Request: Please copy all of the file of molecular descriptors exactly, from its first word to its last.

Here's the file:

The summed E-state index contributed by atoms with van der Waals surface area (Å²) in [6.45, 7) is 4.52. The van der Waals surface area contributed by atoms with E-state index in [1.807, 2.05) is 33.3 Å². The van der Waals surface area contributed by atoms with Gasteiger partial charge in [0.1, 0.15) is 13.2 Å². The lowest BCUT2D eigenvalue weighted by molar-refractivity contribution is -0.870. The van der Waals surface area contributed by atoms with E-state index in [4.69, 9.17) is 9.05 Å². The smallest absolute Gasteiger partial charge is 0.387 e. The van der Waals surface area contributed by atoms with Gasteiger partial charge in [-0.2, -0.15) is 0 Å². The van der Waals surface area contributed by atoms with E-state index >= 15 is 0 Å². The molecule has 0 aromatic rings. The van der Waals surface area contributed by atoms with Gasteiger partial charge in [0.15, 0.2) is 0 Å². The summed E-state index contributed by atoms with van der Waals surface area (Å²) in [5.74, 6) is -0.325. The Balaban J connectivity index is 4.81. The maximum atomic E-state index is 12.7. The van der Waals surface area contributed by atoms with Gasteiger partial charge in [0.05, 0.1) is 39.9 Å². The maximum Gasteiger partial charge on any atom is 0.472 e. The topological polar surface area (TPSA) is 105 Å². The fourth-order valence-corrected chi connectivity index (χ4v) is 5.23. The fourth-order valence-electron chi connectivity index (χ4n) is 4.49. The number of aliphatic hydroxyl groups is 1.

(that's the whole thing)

The summed E-state index contributed by atoms with van der Waals surface area (Å²) in [6.45, 7) is 4.52. The van der Waals surface area contributed by atoms with E-state index in [1.807, 2.05) is 33.3 Å². The van der Waals surface area contributed by atoms with Gasteiger partial charge in [0.1, 0.15) is 13.2 Å². The lowest BCUT2D eigenvalue weighted by molar-refractivity contribution is -0.870. The van der Waals surface area contributed by atoms with E-state index in [4.69, 9.17) is 9.05 Å². The smallest absolute Gasteiger partial charge is 0.387 e. The van der Waals surface area contributed by atoms with Gasteiger partial charge in [-0.2, -0.15) is 0 Å². The van der Waals surface area contributed by atoms with E-state index >= 15 is 0 Å². The molecule has 0 aromatic rings. The van der Waals surface area contributed by atoms with Gasteiger partial charge in [0.15, 0.2) is 0 Å². The summed E-state index contributed by atoms with van der Waals surface area (Å²) in [5.74, 6) is -0.325. The Balaban J connectivity index is 4.81. The maximum atomic E-state index is 12.7. The van der Waals surface area contributed by atoms with Gasteiger partial charge in [0.05, 0.1) is 39.9 Å². The maximum Gasteiger partial charge on any atom is 0.472 e. The topological polar surface area (TPSA) is 105 Å². The fourth-order valence-corrected chi connectivity index (χ4v) is 5.23. The fourth-order valence-electron chi connectivity index (χ4n) is 4.49. The number of aliphatic hydroxyl groups is 1.